Posted by Bruce Miller
I admit my relationship with the Barksdale Buzz has been an on-again, off-again affair. The reasons are several, having to do with the pull of other responsibilities both personal and professional, a fierce desire to avoid conflict, my tendency to become bored by routine, and a schoolboy’s response to the flirtations of other IT applications.
I believe it’s an important part of the job of the artistic director of any major professional theatre to communicate regularly and publicly about this most popular of all performing art forms. Like it or not, and I admit that I like it, there is a platform that comes with my position. I enjoy speaking in our Coffee & Conversations and Bifocals monthly programs. I’ve been known to get giddy leading walking tours in NYC or London during our annual theatre trips with Covington Travel.
But enjoying communication doesn’t make it easy or effective. Worthwhile, informed, articulate communication takes time and focus.
Not everyone agrees. Blogs and other new technologies encourage casual and free-wheeling correspondence. Several friends insist my writing is way too stuffy for a blog. But the minute I put on my artistic director hat, and more and more I’m realizing that I’m never allowed to take it off, every word I write becomes writ in stone. Sometimes people make judgements about Barksdale and Theatre IV based on little more than my syntax. Each of these judgments has a cash value, and I have 40 to 80 people counting on me every two weeks for their pay checks.
As I was contemplating all this last fall, the siren call of Facebook began to fill my ears. Facebook is not about writing; it’s about connecting. Perhaps here, I thought, I could continue to promote the two nonprofit theatres I represent without needing to pontificate. I kissed blogger goodbye, or at least farewell, and jumped into F’book like a skinny dipping kid on a hot night at the local swimmin’ hole.
Now, 1,575 friends later, I’m beginning to learn the ins and outs of Facebook. Without ever intending to, I’ve made people frustrated and upset; I’ve hurt feelings. I’ve learned to be cautious and to keep a much lower profile.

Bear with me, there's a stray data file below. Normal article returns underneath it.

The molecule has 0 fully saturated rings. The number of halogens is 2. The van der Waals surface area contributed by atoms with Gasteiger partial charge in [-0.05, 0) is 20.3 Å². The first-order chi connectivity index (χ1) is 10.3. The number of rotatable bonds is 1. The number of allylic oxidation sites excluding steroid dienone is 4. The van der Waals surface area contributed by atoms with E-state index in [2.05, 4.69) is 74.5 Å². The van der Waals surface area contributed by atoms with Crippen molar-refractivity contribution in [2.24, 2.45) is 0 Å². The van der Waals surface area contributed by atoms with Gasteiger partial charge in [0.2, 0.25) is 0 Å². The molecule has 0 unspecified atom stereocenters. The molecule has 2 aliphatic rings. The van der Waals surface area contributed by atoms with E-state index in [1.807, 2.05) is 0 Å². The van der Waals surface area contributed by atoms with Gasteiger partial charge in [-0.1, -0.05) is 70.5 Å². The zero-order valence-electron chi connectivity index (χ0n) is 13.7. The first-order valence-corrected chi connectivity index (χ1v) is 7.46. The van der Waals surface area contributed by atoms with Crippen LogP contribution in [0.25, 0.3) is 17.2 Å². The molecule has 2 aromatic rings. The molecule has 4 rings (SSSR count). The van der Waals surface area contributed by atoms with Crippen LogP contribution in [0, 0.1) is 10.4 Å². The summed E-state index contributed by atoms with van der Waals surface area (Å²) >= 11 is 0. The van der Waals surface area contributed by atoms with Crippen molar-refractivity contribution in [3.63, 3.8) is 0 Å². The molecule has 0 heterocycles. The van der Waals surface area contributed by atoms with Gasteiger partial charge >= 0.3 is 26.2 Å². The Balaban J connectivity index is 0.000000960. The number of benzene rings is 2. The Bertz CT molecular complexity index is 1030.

With only a couple early exceptions, I don’t play the Facebook games or take the surveys or join the causes or throw sheep at people.
Currently I use Facebook, professionally, as follows. I try to keep up with Theatre IV and Barksdale alum, to let them know they will always be remembered and appreciated. I try to befriend theatre students at VCU, Carnegie Mellon, and the University of Oklahoma, hoping they will audition for us as they grow their professional careers. I try to befriend professional actors in Broadway, Off Broadway and nationally touring shows, wanting to spread the names of Barksdale and Theatre IV widely throughout our national talent pool. I network with “friends” and supporters of other theatres in town, including the upcoming “Broadway” series at CenterStage, hoping that Barksdale and Theatre IV will show up on everyone’s radar screen. I keep in touch with a full roster of civic and business leaders, reminding one and all that Barksdale and Theatre IV are worthy nonprofits that need broad-based community support.
Will any of it work? Who knows. But I’m trying.
And now, perhaps, I’ll begin writing a bit again on the blog. If and when I do, I hope you’ll all begin reading again, and commenting. Most of all, I hope each and every one of you will become a constant player in the Richmond professional theatre scene. It won’t happen without lots of energy coming from lots of people in lots of places.
Hope to see you at the theatre.